Introducing the June 2010 Readers – 3. Phillis Levin

Phillis Levin is the author of four collections of poetry: Temples and Fields (University of Georgia Press, 1988), The Afterimage (Copper Beech Press, 1995), Mercury (Penguin, 2001), and May Day (Penguin, 2008). She is the editor of The Penguin Book of the Sonnet: 500 Years of a Classic Tradition in English. Her poems have appeared in The New Yorker, The Atlantic, Grand Street, The Nation, The New Republic, Poetry, The Kenyon Review, The Paris Review, Agni, PN Review, and Poetry London, and have been published in many anthologies, including The Best American Poetry (1989, 1998, and 2009 editions) and Poetry 180. Translations of her poems have been published in Peru, Argentina, Slovenia, Poland, Hungary, Israel, and China. Her honors include an Ingram Merrill grant, the Poetry Society of America’s 1988 Norma Farber First Book Award, a 1995 Fulbright Scholar Award to Slovenia, the 1999 Amy Lowell Poetry Travelling Scholarship, a 2003 Guggenheim Fellowship, the 2006 Richard Hugo Prize from Poetry Northwest, and a 2007 National Endowment for the Arts Fellowship. She lives in New York City and is a professor of English and Poet-in-Residence at Hofstra University.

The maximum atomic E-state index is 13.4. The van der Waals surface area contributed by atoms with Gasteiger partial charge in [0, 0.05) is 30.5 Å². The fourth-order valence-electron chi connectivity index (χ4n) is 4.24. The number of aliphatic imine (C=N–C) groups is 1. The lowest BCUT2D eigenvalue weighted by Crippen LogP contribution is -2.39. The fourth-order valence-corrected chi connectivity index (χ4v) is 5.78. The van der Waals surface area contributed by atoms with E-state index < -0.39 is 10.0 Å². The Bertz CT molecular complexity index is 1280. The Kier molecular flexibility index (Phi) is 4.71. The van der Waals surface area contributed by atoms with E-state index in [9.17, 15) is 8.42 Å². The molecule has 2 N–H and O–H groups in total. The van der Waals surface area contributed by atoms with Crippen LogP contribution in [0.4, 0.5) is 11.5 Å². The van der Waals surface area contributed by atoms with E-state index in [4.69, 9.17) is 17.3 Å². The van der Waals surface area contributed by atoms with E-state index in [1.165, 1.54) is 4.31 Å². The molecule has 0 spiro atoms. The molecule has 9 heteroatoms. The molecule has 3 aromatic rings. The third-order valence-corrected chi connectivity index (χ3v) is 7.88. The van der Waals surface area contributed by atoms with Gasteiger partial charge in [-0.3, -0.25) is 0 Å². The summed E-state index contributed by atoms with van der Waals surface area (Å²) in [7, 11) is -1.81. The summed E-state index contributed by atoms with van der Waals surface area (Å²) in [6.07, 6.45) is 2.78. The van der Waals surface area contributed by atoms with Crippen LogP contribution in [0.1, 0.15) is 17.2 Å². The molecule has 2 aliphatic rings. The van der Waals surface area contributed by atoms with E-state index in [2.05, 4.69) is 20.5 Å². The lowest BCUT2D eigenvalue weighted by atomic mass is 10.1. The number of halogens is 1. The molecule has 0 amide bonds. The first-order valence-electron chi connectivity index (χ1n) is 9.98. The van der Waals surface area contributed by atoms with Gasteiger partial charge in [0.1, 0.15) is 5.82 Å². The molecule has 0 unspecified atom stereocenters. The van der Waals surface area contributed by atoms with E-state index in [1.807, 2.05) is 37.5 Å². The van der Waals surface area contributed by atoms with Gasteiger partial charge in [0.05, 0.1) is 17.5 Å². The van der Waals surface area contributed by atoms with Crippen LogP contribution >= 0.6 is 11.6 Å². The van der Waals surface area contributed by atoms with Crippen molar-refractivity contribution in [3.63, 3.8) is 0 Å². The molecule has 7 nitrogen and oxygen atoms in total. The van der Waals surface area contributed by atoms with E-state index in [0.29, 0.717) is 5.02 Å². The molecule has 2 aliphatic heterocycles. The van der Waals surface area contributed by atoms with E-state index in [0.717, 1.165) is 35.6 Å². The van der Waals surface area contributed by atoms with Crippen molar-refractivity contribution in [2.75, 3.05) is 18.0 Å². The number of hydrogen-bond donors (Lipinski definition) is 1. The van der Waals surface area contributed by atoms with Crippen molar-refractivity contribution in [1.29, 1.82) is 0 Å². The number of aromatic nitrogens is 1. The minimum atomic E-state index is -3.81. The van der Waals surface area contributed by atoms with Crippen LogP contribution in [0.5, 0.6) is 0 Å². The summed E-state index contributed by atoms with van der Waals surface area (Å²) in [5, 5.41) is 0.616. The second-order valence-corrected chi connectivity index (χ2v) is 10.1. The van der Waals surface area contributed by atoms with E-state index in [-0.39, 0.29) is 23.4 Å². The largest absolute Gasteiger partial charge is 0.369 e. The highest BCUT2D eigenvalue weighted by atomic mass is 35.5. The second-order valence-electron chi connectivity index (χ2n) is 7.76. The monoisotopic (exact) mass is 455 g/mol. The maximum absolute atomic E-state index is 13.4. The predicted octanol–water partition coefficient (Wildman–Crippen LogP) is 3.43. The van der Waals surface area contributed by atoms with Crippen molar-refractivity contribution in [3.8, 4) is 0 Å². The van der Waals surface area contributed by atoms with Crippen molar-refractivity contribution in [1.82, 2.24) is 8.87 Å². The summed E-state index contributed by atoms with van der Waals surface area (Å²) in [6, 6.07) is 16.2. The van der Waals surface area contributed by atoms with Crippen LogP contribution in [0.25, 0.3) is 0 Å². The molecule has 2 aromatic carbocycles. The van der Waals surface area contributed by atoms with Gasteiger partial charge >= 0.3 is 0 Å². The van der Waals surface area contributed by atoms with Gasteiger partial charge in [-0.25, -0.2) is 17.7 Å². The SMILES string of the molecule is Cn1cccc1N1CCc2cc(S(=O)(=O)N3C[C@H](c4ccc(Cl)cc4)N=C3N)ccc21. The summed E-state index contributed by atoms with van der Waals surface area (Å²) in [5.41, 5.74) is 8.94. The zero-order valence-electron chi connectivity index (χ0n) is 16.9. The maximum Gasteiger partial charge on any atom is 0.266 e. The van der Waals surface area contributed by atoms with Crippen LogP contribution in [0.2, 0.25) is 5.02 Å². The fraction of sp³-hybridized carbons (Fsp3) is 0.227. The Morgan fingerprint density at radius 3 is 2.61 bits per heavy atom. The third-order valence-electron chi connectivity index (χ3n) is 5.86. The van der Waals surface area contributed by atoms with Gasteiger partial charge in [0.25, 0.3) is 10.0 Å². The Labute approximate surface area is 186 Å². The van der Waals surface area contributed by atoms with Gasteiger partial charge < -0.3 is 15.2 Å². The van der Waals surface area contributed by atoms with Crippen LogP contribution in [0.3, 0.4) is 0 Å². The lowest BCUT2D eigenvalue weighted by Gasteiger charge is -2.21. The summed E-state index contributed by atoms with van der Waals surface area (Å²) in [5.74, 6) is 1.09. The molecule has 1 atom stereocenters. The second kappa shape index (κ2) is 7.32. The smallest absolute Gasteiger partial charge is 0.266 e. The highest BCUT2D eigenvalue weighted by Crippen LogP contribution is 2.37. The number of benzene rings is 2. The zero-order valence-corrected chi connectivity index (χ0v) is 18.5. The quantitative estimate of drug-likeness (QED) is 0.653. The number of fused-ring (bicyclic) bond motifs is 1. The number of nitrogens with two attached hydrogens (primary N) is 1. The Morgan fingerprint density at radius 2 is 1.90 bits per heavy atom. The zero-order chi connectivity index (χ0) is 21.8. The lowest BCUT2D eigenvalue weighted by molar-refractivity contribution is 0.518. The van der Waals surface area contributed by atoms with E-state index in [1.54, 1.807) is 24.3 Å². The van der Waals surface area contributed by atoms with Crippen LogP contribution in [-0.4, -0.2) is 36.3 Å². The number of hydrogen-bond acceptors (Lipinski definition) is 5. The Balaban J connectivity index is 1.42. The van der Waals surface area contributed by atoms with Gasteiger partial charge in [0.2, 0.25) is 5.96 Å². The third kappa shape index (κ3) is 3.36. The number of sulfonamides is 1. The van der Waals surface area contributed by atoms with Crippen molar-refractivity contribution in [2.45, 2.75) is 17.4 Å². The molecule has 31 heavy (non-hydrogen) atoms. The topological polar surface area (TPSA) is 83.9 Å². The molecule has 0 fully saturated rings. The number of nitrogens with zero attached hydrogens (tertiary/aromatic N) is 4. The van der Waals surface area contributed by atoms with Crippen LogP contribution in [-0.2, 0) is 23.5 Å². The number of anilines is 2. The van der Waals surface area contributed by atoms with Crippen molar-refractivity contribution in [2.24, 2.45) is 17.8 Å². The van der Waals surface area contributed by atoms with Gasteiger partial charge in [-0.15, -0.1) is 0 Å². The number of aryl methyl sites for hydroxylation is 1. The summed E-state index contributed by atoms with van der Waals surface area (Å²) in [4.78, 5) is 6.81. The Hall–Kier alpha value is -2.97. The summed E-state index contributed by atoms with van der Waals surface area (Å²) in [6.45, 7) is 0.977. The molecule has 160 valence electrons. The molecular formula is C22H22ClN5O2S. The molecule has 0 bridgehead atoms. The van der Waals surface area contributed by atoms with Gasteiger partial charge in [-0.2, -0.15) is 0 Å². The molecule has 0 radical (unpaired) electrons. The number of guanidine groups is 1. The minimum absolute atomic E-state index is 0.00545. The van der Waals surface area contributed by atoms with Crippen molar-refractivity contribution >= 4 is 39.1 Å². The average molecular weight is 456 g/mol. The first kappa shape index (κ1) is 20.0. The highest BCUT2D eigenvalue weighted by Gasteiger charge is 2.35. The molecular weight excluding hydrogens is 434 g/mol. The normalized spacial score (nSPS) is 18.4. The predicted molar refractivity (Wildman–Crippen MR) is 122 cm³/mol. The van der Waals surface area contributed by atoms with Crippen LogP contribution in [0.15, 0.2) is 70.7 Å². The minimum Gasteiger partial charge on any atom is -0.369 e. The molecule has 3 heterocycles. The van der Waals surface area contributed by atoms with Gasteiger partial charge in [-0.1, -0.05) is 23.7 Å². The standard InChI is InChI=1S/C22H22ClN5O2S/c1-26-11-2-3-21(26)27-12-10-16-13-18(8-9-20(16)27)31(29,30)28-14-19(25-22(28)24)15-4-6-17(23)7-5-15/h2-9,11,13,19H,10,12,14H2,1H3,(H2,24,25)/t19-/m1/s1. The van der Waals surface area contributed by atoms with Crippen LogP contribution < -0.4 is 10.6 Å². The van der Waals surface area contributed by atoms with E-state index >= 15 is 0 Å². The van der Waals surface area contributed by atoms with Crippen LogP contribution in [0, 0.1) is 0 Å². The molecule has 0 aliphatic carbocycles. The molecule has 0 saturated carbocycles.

As Long as There Is Wind in the Trees

They happen to be beside each other, and so they touch
For no apparent reason. Reason enough. They happen

To be beside each other. So they touch. For us
It is not like this, though timorous shadows tell

An arm to move, a head to turn, sensing something
Near, someone who may be one of the ones who,

For no apparent reason, will move away or turn,
Stirring a storm, giving it room to toil, one for whom,

For a time everlasting or brief, you will be the leaf,
The bole, the bee, the light, and the other way around

If you are lucky: if you happen to be in town,
Out of change, by a brook, in the mood, near a shop

Proclaiming a host of spices in a tongue without
An alphabet, a tongue whose sound is the changing

Shade of a cloud, the scent of iron rising after rain,
Curtains of rain opening, pouring down.

[published in May Day (Penguin Books, 2008); originally published in The Kenyon Review]

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